Edward Thomas (antiquarian)

Edward Thomas CIE FRS (31 December 1813 – 10 February 1886) was an English civil servant of the East India Company, known for his writings on Indian antiquities.


Born on 31 December 1813, the son of Honoratus Leigh Thomas, he was educated at the East India College at Haileybury. He went to India in 1832 as a writer in the Bengal service of the company. Poor health affected his career, and he took several absences in England on sick leave; and when Lord Dalhousie offered him in 1852 the post of foreign secretary to the government of India, he declined it.[1]

After acting for a short time as judge at Delhi, Thomas was appointed superintending judge of the Saugor and Nerbudda territory. He retired on a pension in 1857, and spent the rest of his life in scholarly pursuits, attending the meetings of learned societies and writing on Asian archæology. He was elected a Fellow of the Royal Society in 1871,[1] and appointed a Companion of the Order of the Indian Empire in the 1884 Birthday Honours.[2]

He died in Kensington on 10 February 1886.[1]


Thomas is considered to have made ground-breaking studies in a number of areas of scholarship, such as numismatics (Bactrian, Indo-Scythic, and Sassanian coins); Indian metrology; and Persian gems and inscriptions. His work was recognised by his election as a Fellow of the Royal Society on 8 June 1871, as correspondent of the Institute of France in January 1873, and as honorary member of the Russian Academy; and by his decoration as Companion of the Indian Empire. His major works were:[1]

  • Chronicles of the Pathan Kings of Delhi (1847; 2nd enlarged edit. 1871), and
  • his edition of James Prinsep's Essays on Indian Antiquities and Useful Tables (2 vols. 1858), which he annotated.
  • Jainism or The Early Faith of Asoka[3]

Other publications included:[1]

  • Coins of the Kings of Ghazni (1847, 1858);
  • Initial Coinage of Bengal (1886, 1873);
  • Early Sassanian Inscriptions (1868);
  • Ancient Indian Weights (1874), as part i. of the new edition of the Numismata Orientalia [subsequently renamed International Numismata Orientalia] which he edited for Nicholas Trübner; and
  • The Revenue of the Mughal Empire (1871, 1882).

Many of his numerous short papers appeared in the Numismatic Chronicle between 1847 and 1883. Rather more were in the Journal of the Royal Asiatic Society, of which he was a member for 40 years and treasurer for 25.[1]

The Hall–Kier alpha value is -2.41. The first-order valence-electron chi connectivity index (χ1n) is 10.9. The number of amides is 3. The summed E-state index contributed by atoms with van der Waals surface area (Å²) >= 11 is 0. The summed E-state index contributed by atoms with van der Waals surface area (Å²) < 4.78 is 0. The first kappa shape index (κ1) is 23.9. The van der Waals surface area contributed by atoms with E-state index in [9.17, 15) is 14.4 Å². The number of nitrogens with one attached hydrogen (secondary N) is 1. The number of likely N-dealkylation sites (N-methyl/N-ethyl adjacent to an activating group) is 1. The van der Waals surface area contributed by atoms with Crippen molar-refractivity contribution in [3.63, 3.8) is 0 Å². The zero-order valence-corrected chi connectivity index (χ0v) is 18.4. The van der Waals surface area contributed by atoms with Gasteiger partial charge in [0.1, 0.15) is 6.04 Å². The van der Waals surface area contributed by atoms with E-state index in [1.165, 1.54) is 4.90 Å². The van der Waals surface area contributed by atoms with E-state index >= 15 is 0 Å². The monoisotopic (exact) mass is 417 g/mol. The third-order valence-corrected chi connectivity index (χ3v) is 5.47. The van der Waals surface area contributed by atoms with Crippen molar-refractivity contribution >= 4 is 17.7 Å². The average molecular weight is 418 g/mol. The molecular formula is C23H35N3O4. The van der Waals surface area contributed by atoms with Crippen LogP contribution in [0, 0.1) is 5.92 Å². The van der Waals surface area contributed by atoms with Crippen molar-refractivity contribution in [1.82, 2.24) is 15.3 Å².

1. ^ a b c d e f  Lee, Sidney, ed. (1898). "Thomas, Edward" . Dictionary of National Biography. 56. London: Smith, Elder & Co.
  2. ^ "No. 25357". The London Gazette. 23 May 1884. p. 2287.
  3. ^ Thomas, Edward (1877), "Jainism or The early faith of Asoka", Nature, London: London, Trübner & co., 16 (407): 329, Bibcode:1877Natur..16..329., doi:10.1038/016329a0


 This article incorporates text from a publication now in the public domainLee, Sidney, ed. (1898). "Thomas, Edward" . Dictionary of National Biography. 56. London: Smith, Elder & Co.

Thomas (surname)

Thomas is a common surname of English, Welsh, Scottish, French, German, Dutch, and Danish origin.

It derives from the medieval personal name, of Biblical origin, from Aramaic תאומא t'om'a, a byname meaning 'twin'. It was borne by one of the disciples of Christ, best known for his skepticism about Christ's resurrection (John 20:24–29). The th- spelling in English results from the initial letter of the name in the Greek New Testament being a theta. The English pronunciation as t rather than a dental fricative is the result of French influence from an early date. In Britain, the surname is widely distributed throughout the country, but especially common in Scotland, Cornwall, and Wales. Thomas is the ninth most common surname in the United Kingdom. It is found as a personal name among Christians in India, and in the United States; it is also used as a family name among the Saint Thomas Christian families from Kerala, South India.In the 1990 United States Census, Thomas was the twelfth most common surname, accounting for 0.3% of the population.In France, Thomas (pronounced [tɔma]) is the third most widespread surname after Martin and Bernard, with over 100,000 people with this name.

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